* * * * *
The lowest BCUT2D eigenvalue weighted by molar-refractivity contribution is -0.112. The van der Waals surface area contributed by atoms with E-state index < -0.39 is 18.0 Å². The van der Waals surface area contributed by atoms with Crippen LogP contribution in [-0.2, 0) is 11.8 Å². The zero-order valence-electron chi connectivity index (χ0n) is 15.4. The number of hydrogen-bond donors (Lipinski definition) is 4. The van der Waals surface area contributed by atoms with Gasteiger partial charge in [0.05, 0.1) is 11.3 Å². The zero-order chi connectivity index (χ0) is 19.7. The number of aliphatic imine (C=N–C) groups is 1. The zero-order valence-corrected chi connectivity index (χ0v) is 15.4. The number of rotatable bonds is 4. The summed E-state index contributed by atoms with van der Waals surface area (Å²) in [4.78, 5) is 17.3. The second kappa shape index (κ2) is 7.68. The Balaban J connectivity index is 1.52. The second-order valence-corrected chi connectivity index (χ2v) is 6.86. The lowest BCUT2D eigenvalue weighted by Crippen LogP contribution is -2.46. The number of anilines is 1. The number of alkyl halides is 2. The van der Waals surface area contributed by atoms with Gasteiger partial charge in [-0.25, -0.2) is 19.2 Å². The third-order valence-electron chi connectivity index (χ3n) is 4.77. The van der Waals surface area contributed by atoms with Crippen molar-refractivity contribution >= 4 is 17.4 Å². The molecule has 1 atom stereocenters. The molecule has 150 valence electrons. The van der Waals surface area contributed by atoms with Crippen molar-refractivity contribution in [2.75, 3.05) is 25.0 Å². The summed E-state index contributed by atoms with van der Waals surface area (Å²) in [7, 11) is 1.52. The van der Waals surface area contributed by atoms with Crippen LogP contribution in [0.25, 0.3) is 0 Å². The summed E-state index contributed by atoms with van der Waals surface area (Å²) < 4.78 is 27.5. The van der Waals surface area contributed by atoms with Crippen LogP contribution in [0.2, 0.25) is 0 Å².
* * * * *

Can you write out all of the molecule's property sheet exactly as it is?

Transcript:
The lowest BCUT2D eigenvalue weighted by molar-refractivity contribution is -0.112. The van der Waals surface area contributed by atoms with E-state index < -0.39 is 18.0 Å². The van der Waals surface area contributed by atoms with Crippen LogP contribution in [-0.2, 0) is 11.8 Å². The zero-order valence-electron chi connectivity index (χ0n) is 15.4. The number of hydrogen-bond donors (Lipinski definition) is 4. The van der Waals surface area contributed by atoms with Gasteiger partial charge in [0.05, 0.1) is 11.3 Å². The zero-order chi connectivity index (χ0) is 19.7. The number of aliphatic imine (C=N–C) groups is 1. The zero-order valence-corrected chi connectivity index (χ0v) is 15.4. The number of rotatable bonds is 4. The summed E-state index contributed by atoms with van der Waals surface area (Å²) in [4.78, 5) is 17.3. The second kappa shape index (κ2) is 7.68. The Balaban J connectivity index is 1.52. The second-order valence-corrected chi connectivity index (χ2v) is 6.86. The lowest BCUT2D eigenvalue weighted by Crippen LogP contribution is -2.46. The number of anilines is 1. The number of alkyl halides is 2. The van der Waals surface area contributed by atoms with Gasteiger partial charge in [-0.25, -0.2) is 19.2 Å². The third-order valence-electron chi connectivity index (χ3n) is 4.77. The van der Waals surface area contributed by atoms with Crippen molar-refractivity contribution >= 4 is 17.4 Å². The molecule has 1 atom stereocenters. The molecule has 150 valence electrons. The van der Waals surface area contributed by atoms with Crippen molar-refractivity contribution in [2.75, 3.05) is 25.0 Å². The summed E-state index contributed by atoms with van der Waals surface area (Å²) in [7, 11) is 1.52. The van der Waals surface area contributed by atoms with Crippen LogP contribution in [0.25, 0.3) is 0 Å². The summed E-state index contributed by atoms with van der Waals surface area (Å²) < 4.78 is 27.5. The van der Waals surface area contributed by atoms with Crippen LogP contribution in [0.2, 0.25) is 0 Å².